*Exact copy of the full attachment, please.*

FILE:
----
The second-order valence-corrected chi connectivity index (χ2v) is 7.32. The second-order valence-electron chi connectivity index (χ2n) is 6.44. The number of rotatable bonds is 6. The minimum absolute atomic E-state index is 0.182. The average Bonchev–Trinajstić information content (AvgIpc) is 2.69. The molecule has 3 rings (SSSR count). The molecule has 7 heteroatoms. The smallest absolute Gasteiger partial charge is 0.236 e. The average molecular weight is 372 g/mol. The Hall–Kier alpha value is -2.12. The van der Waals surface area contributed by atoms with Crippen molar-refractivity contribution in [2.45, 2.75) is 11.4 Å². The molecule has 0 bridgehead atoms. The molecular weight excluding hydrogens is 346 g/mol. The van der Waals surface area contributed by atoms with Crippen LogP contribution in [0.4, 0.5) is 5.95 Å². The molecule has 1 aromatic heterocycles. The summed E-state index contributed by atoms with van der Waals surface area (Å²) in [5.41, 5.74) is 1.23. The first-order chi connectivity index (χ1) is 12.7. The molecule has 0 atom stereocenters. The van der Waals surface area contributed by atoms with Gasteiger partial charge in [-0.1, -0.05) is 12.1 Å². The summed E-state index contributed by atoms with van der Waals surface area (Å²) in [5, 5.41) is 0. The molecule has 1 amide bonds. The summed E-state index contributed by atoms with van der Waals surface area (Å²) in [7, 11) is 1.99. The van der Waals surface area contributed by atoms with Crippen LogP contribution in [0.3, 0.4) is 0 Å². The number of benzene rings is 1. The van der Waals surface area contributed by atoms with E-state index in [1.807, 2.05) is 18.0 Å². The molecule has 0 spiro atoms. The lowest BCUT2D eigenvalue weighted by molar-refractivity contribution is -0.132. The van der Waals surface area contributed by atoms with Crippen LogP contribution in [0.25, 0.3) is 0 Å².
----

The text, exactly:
The second-order valence-corrected chi connectivity index (χ2v) is 7.32. The second-order valence-electron chi connectivity index (χ2n) is 6.44. The number of rotatable bonds is 6. The minimum absolute atomic E-state index is 0.182. The average Bonchev–Trinajstić information content (AvgIpc) is 2.69. The molecule has 3 rings (SSSR count). The molecule has 7 heteroatoms. The smallest absolute Gasteiger partial charge is 0.236 e. The average molecular weight is 372 g/mol. The Hall–Kier alpha value is -2.12. The van der Waals surface area contributed by atoms with Crippen molar-refractivity contribution in [2.45, 2.75) is 11.4 Å². The molecule has 0 bridgehead atoms. The molecular weight excluding hydrogens is 346 g/mol. The van der Waals surface area contributed by atoms with Crippen LogP contribution in [0.4, 0.5) is 5.95 Å². The molecule has 1 aromatic heterocycles. The summed E-state index contributed by atoms with van der Waals surface area (Å²) in [5.41, 5.74) is 1.23. The first-order chi connectivity index (χ1) is 12.7. The molecule has 0 atom stereocenters. The van der Waals surface area contributed by atoms with Gasteiger partial charge in [-0.1, -0.05) is 12.1 Å². The summed E-state index contributed by atoms with van der Waals surface area (Å²) in [5, 5.41) is 0. The molecule has 1 amide bonds. The summed E-state index contributed by atoms with van der Waals surface area (Å²) in [7, 11) is 1.99. The van der Waals surface area contributed by atoms with Crippen LogP contribution in [0.3, 0.4) is 0 Å². The number of benzene rings is 1. The van der Waals surface area contributed by atoms with E-state index in [1.807, 2.05) is 18.0 Å². The molecule has 0 spiro atoms. The lowest BCUT2D eigenvalue weighted by molar-refractivity contribution is -0.132. The van der Waals surface area contributed by atoms with Crippen LogP contribution in [0.25, 0.3) is 0 Å².